Northeast Asian politics: Japan, Korea and Taiwan
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- Full Year
Available from September 2011, this course examines the origins, characteristics and dynamics of the political systems of Northeast Asia (Japan, South Korea, North Korea, Taiwan). These countries occupy sensitive geo-political positions in both the Cold War and contemporary eras.
Three of the cases (Japan, South Korea, Taiwan) constitute Asia’s most advanced market democracies. As such, they provide excellent case studies for understanding the relationship between economic growth, social change, and political power. Their shared background of Japanese empire and US strategic alliance means that their political systems are best studied together from a comparative perspective. By explicitly recognizing the common background, this approach enables the specifics of each system to be revealed more clearly.
Despite being located outside of the capitalist democratic triad, North Korea is also included in this course. Its presence has enormously shaped the political systems of the other three (especially those of Japan and South Korea). Its origins in the Japanese empire illustrate the alternative political trajectories that can emanate out of a common historical lineage.
The course seeks to explain both the workings of Northeast Asian political systems (mainly Term 1) and the wider social features with which those workings are nested (mainly Term 2). The structure is theme rather than country based. Each week’s theme is illustrated by examples from all three countries. This is done with a view to understanding prevalent theories and the extent of their applicability to Northeast Asian conditions.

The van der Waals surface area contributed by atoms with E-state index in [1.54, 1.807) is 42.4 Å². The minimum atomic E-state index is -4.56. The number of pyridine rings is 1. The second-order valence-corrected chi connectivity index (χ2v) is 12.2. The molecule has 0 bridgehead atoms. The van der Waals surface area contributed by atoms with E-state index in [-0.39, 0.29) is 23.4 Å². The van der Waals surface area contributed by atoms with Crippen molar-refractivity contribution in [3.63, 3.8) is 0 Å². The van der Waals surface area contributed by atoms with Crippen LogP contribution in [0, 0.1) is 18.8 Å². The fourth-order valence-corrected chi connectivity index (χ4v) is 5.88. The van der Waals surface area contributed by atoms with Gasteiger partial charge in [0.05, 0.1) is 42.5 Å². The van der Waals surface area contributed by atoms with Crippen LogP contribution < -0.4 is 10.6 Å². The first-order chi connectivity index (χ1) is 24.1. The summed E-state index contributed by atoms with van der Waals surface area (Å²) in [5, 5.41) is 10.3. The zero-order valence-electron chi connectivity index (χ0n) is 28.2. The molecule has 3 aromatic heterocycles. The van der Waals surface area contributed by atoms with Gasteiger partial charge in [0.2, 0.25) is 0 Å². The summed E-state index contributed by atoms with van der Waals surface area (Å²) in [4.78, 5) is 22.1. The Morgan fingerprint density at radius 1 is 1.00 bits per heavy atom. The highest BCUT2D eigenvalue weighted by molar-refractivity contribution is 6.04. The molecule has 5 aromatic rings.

The comparative approach taken here means that this course is not suited to students with a single-country interest.
Objectives and learning outcomes of the course
At the end of the course, a student should be able to demonstrate…
- An understanding of the origins, characteristics and dynamics of the political systems of Northeast Asia
- An understanding of the relevance and limitations of the prevailing theories of comparative politics
- An understanding of the workings of the Northeast Asian political systems
- An understanding of the wider social and economic structures within which those systems are embedded
- Empirical and theoretical knowledge
- Transferable skills of argumentation and presentation through the course assessment requirements (closed examinations, assignments, verbal presentations)
Scope and syllabus
- Authoritarianism and Its legacies.
- Democratic transition.
- Electoral system.
- Voting behaviour and public opinion.
- Party system.
- Political parties: leaders; organization; followers (including regional politics).
- Electoral campaigns and political communications (including media).
- Political corruption.
- Social movements (e.g. environment, gender).
- Assessing democracy and democratic consolidation.
- Political economy of development.
- Northeast Asian models of capitalism.
- Government-business relations.
- Labour politics.
- Production politics: mass, lean and flexible production systems.
- Welfare and social policy.
- The other Northeast Asian trajectory: (1) North Korea’s dynastic regime.
- The other Northeast Asian trajectory: (2) North Korea’s spasmodic reform.
- Security politics in Northeast Asia.
- Conclusion: patterns of governance and power distribution.
Method of assessment
Assessment is 70% unseen exam and 30% coursework. All coursework is resubmissible.